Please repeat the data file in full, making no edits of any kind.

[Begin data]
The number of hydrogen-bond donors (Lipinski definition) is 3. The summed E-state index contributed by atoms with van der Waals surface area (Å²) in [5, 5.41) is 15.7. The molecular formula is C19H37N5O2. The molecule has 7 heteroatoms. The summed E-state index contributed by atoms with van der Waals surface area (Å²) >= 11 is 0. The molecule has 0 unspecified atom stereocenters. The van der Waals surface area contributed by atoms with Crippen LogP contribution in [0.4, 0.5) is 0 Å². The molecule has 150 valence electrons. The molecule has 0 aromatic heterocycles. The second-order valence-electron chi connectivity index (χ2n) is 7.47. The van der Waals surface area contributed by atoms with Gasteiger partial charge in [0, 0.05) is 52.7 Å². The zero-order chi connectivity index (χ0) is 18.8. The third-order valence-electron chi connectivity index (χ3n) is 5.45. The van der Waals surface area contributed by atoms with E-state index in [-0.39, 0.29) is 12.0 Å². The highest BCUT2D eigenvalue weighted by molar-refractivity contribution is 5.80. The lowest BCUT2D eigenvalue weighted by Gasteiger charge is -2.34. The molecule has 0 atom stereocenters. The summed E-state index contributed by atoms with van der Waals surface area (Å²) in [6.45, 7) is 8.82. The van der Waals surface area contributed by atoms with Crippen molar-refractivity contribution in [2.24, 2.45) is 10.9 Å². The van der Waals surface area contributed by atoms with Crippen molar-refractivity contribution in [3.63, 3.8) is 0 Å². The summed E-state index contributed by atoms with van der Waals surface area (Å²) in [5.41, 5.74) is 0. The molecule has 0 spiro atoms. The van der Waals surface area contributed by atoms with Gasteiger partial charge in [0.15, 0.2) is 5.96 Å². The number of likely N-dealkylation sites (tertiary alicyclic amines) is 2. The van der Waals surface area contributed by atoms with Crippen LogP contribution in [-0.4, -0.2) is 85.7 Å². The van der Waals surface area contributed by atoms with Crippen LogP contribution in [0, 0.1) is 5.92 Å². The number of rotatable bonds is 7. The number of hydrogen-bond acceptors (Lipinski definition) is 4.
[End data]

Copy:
The number of hydrogen-bond donors (Lipinski definition) is 3. The summed E-state index contributed by atoms with van der Waals surface area (Å²) in [5, 5.41) is 15.7. The molecular formula is C19H37N5O2. The molecule has 7 heteroatoms. The summed E-state index contributed by atoms with van der Waals surface area (Å²) >= 11 is 0. The molecule has 0 unspecified atom stereocenters. The van der Waals surface area contributed by atoms with Crippen LogP contribution in [0.4, 0.5) is 0 Å². The molecule has 150 valence electrons. The molecule has 0 aromatic heterocycles. The second-order valence-electron chi connectivity index (χ2n) is 7.47. The van der Waals surface area contributed by atoms with Gasteiger partial charge in [0, 0.05) is 52.7 Å². The zero-order chi connectivity index (χ0) is 18.8. The third-order valence-electron chi connectivity index (χ3n) is 5.45. The van der Waals surface area contributed by atoms with E-state index in [-0.39, 0.29) is 12.0 Å². The highest BCUT2D eigenvalue weighted by molar-refractivity contribution is 5.80. The lowest BCUT2D eigenvalue weighted by Gasteiger charge is -2.34. The molecule has 0 atom stereocenters. The summed E-state index contributed by atoms with van der Waals surface area (Å²) in [6.45, 7) is 8.82. The van der Waals surface area contributed by atoms with Crippen molar-refractivity contribution in [2.24, 2.45) is 10.9 Å². The van der Waals surface area contributed by atoms with Crippen molar-refractivity contribution in [3.63, 3.8) is 0 Å². The summed E-state index contributed by atoms with van der Waals surface area (Å²) in [5.41, 5.74) is 0. The molecule has 0 spiro atoms. The van der Waals surface area contributed by atoms with Gasteiger partial charge in [0.15, 0.2) is 5.96 Å². The number of likely N-dealkylation sites (tertiary alicyclic amines) is 2. The van der Waals surface area contributed by atoms with Crippen LogP contribution in [-0.4, -0.2) is 85.7 Å². The van der Waals surface area contributed by atoms with Crippen LogP contribution in [0, 0.1) is 5.92 Å². The number of rotatable bonds is 7. The number of hydrogen-bond acceptors (Lipinski definition) is 4.